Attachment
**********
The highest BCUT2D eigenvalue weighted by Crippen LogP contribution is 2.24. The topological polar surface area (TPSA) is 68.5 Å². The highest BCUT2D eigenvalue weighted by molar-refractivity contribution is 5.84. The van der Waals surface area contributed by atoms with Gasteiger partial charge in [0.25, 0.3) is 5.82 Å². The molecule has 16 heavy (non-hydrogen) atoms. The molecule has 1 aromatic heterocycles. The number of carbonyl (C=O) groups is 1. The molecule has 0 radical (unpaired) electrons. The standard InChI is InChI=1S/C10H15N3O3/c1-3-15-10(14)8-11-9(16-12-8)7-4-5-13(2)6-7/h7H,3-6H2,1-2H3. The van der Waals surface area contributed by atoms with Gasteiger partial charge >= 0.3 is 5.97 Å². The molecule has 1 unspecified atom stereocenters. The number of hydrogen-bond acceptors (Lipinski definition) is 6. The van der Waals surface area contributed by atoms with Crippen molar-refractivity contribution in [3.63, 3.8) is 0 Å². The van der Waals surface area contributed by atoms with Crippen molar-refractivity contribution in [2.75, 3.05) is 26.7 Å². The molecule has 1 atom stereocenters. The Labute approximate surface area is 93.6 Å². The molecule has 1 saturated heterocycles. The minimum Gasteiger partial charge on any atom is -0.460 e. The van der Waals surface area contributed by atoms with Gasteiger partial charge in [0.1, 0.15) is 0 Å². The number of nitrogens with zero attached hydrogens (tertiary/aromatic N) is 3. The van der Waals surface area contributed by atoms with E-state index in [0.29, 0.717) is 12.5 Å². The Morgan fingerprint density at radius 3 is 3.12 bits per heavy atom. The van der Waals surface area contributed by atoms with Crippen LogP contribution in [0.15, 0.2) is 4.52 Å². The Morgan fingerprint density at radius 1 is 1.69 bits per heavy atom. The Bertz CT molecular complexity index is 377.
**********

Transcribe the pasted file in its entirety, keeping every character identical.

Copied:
The highest BCUT2D eigenvalue weighted by Crippen LogP contribution is 2.24. The topological polar surface area (TPSA) is 68.5 Å². The highest BCUT2D eigenvalue weighted by molar-refractivity contribution is 5.84. The van der Waals surface area contributed by atoms with Gasteiger partial charge in [0.25, 0.3) is 5.82 Å². The molecule has 16 heavy (non-hydrogen) atoms. The molecule has 1 aromatic heterocycles. The number of carbonyl (C=O) groups is 1. The molecule has 0 radical (unpaired) electrons. The standard InChI is InChI=1S/C10H15N3O3/c1-3-15-10(14)8-11-9(16-12-8)7-4-5-13(2)6-7/h7H,3-6H2,1-2H3. The van der Waals surface area contributed by atoms with Gasteiger partial charge >= 0.3 is 5.97 Å². The molecule has 1 unspecified atom stereocenters. The number of hydrogen-bond acceptors (Lipinski definition) is 6. The van der Waals surface area contributed by atoms with Crippen molar-refractivity contribution in [3.63, 3.8) is 0 Å². The van der Waals surface area contributed by atoms with Crippen molar-refractivity contribution in [2.75, 3.05) is 26.7 Å². The molecule has 1 atom stereocenters. The Labute approximate surface area is 93.6 Å². The molecule has 1 saturated heterocycles. The minimum Gasteiger partial charge on any atom is -0.460 e. The van der Waals surface area contributed by atoms with Gasteiger partial charge in [0.1, 0.15) is 0 Å². The number of nitrogens with zero attached hydrogens (tertiary/aromatic N) is 3. The van der Waals surface area contributed by atoms with E-state index in [0.29, 0.717) is 12.5 Å². The Morgan fingerprint density at radius 3 is 3.12 bits per heavy atom. The van der Waals surface area contributed by atoms with Crippen LogP contribution in [0.15, 0.2) is 4.52 Å². The Morgan fingerprint density at radius 1 is 1.69 bits per heavy atom. The Bertz CT molecular complexity index is 377.